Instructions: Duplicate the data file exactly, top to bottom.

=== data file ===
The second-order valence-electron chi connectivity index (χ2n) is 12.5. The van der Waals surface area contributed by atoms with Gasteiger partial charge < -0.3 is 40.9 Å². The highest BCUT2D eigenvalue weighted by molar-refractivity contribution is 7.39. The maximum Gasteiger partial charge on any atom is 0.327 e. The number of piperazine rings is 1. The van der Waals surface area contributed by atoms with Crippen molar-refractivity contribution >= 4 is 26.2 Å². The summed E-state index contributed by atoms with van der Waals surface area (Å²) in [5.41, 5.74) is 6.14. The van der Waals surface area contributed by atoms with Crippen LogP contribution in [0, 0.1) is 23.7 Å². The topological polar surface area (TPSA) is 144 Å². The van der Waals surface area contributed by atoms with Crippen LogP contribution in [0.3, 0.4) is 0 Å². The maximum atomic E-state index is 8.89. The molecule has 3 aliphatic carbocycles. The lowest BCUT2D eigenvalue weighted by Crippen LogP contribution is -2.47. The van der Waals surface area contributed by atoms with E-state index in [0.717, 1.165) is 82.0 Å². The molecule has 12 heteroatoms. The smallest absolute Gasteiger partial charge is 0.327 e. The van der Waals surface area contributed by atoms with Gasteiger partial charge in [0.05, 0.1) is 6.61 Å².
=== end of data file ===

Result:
The second-order valence-electron chi connectivity index (χ2n) is 12.5. The van der Waals surface area contributed by atoms with Gasteiger partial charge < -0.3 is 40.9 Å². The highest BCUT2D eigenvalue weighted by molar-refractivity contribution is 7.39. The maximum Gasteiger partial charge on any atom is 0.327 e. The number of piperazine rings is 1. The van der Waals surface area contributed by atoms with Crippen molar-refractivity contribution >= 4 is 26.2 Å². The summed E-state index contributed by atoms with van der Waals surface area (Å²) in [5.41, 5.74) is 6.14. The van der Waals surface area contributed by atoms with Crippen LogP contribution in [0, 0.1) is 23.7 Å². The topological polar surface area (TPSA) is 144 Å². The van der Waals surface area contributed by atoms with Crippen LogP contribution in [0.3, 0.4) is 0 Å². The maximum atomic E-state index is 8.89. The molecule has 3 aliphatic carbocycles. The lowest BCUT2D eigenvalue weighted by Crippen LogP contribution is -2.47. The van der Waals surface area contributed by atoms with E-state index in [0.717, 1.165) is 82.0 Å². The molecule has 12 heteroatoms. The smallest absolute Gasteiger partial charge is 0.327 e. The van der Waals surface area contributed by atoms with Gasteiger partial charge in [0.05, 0.1) is 6.61 Å².